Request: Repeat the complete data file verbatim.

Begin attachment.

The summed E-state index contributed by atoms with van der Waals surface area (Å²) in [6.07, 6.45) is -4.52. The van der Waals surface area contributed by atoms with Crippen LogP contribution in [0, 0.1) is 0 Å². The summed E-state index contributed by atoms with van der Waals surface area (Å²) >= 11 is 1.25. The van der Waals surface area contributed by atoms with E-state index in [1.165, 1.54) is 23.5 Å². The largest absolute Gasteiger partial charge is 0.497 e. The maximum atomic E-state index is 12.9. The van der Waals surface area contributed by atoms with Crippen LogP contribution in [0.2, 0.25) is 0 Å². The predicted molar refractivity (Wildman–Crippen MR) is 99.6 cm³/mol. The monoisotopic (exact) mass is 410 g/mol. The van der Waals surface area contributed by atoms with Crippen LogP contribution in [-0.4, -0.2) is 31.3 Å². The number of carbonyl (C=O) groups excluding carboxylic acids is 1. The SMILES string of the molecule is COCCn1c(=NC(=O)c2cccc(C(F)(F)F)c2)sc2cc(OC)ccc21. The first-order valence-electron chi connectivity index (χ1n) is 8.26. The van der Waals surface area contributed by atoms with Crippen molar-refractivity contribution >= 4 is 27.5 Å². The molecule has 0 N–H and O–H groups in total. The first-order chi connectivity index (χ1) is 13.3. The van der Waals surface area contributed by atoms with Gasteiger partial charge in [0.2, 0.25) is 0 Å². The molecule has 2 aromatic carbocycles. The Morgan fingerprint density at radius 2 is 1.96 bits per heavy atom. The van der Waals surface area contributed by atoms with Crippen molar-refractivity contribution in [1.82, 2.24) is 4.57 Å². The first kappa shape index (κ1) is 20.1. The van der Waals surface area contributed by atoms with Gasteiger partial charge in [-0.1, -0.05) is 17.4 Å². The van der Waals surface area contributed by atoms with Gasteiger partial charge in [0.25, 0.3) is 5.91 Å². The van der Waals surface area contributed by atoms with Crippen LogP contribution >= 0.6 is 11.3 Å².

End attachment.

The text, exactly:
The summed E-state index contributed by atoms with van der Waals surface area (Å²) in [6.07, 6.45) is -4.52. The van der Waals surface area contributed by atoms with Crippen LogP contribution in [0, 0.1) is 0 Å². The summed E-state index contributed by atoms with van der Waals surface area (Å²) >= 11 is 1.25. The van der Waals surface area contributed by atoms with E-state index in [1.165, 1.54) is 23.5 Å². The largest absolute Gasteiger partial charge is 0.497 e. The maximum atomic E-state index is 12.9. The van der Waals surface area contributed by atoms with Crippen LogP contribution in [0.2, 0.25) is 0 Å². The predicted molar refractivity (Wildman–Crippen MR) is 99.6 cm³/mol. The monoisotopic (exact) mass is 410 g/mol. The van der Waals surface area contributed by atoms with Crippen LogP contribution in [-0.4, -0.2) is 31.3 Å². The number of carbonyl (C=O) groups excluding carboxylic acids is 1. The SMILES string of the molecule is COCCn1c(=NC(=O)c2cccc(C(F)(F)F)c2)sc2cc(OC)ccc21. The first-order valence-electron chi connectivity index (χ1n) is 8.26. The van der Waals surface area contributed by atoms with Crippen molar-refractivity contribution >= 4 is 27.5 Å². The molecule has 0 N–H and O–H groups in total. The first-order chi connectivity index (χ1) is 13.3. The van der Waals surface area contributed by atoms with Gasteiger partial charge in [0.2, 0.25) is 0 Å². The molecule has 2 aromatic carbocycles. The Morgan fingerprint density at radius 2 is 1.96 bits per heavy atom. The van der Waals surface area contributed by atoms with Crippen molar-refractivity contribution in [1.82, 2.24) is 4.57 Å². The first kappa shape index (κ1) is 20.1. The van der Waals surface area contributed by atoms with Gasteiger partial charge in [-0.1, -0.05) is 17.4 Å². The van der Waals surface area contributed by atoms with Gasteiger partial charge in [0.25, 0.3) is 5.91 Å². The van der Waals surface area contributed by atoms with Crippen LogP contribution >= 0.6 is 11.3 Å².